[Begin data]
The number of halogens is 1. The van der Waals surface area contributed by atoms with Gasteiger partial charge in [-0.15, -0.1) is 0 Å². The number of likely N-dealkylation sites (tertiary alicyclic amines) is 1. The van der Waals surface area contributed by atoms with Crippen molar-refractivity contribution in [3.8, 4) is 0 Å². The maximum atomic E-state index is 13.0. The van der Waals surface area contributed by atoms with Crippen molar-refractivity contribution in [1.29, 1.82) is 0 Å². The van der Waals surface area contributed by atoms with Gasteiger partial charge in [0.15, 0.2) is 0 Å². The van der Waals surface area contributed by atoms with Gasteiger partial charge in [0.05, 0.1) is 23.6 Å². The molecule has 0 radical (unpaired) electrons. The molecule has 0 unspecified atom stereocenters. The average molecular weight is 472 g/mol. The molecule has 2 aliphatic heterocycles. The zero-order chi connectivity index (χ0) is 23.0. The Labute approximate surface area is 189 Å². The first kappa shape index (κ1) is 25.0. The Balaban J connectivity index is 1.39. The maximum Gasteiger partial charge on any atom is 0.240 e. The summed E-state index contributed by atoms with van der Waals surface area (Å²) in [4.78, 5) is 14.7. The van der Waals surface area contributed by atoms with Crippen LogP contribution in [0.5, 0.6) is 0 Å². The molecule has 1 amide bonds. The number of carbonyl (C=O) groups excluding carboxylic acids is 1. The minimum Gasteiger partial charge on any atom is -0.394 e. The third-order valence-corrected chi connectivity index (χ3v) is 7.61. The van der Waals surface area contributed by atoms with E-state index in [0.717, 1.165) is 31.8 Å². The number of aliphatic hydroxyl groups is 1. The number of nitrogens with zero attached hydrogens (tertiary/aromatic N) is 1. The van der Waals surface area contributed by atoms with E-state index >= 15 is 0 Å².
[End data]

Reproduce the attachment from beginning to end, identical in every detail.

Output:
The number of halogens is 1. The van der Waals surface area contributed by atoms with Gasteiger partial charge in [-0.15, -0.1) is 0 Å². The number of likely N-dealkylation sites (tertiary alicyclic amines) is 1. The van der Waals surface area contributed by atoms with Crippen molar-refractivity contribution in [3.8, 4) is 0 Å². The maximum atomic E-state index is 13.0. The van der Waals surface area contributed by atoms with Crippen molar-refractivity contribution in [1.29, 1.82) is 0 Å². The van der Waals surface area contributed by atoms with Gasteiger partial charge in [0.15, 0.2) is 0 Å². The van der Waals surface area contributed by atoms with Gasteiger partial charge in [0.05, 0.1) is 23.6 Å². The molecule has 0 radical (unpaired) electrons. The molecule has 0 unspecified atom stereocenters. The average molecular weight is 472 g/mol. The molecule has 2 aliphatic heterocycles. The zero-order chi connectivity index (χ0) is 23.0. The Labute approximate surface area is 189 Å². The first kappa shape index (κ1) is 25.0. The Balaban J connectivity index is 1.39. The maximum Gasteiger partial charge on any atom is 0.240 e. The summed E-state index contributed by atoms with van der Waals surface area (Å²) in [4.78, 5) is 14.7. The van der Waals surface area contributed by atoms with Crippen LogP contribution in [0.5, 0.6) is 0 Å². The molecule has 1 amide bonds. The number of carbonyl (C=O) groups excluding carboxylic acids is 1. The minimum Gasteiger partial charge on any atom is -0.394 e. The third-order valence-corrected chi connectivity index (χ3v) is 7.61. The van der Waals surface area contributed by atoms with E-state index in [0.717, 1.165) is 31.8 Å². The number of aliphatic hydroxyl groups is 1. The number of nitrogens with zero attached hydrogens (tertiary/aromatic N) is 1. The van der Waals surface area contributed by atoms with E-state index >= 15 is 0 Å².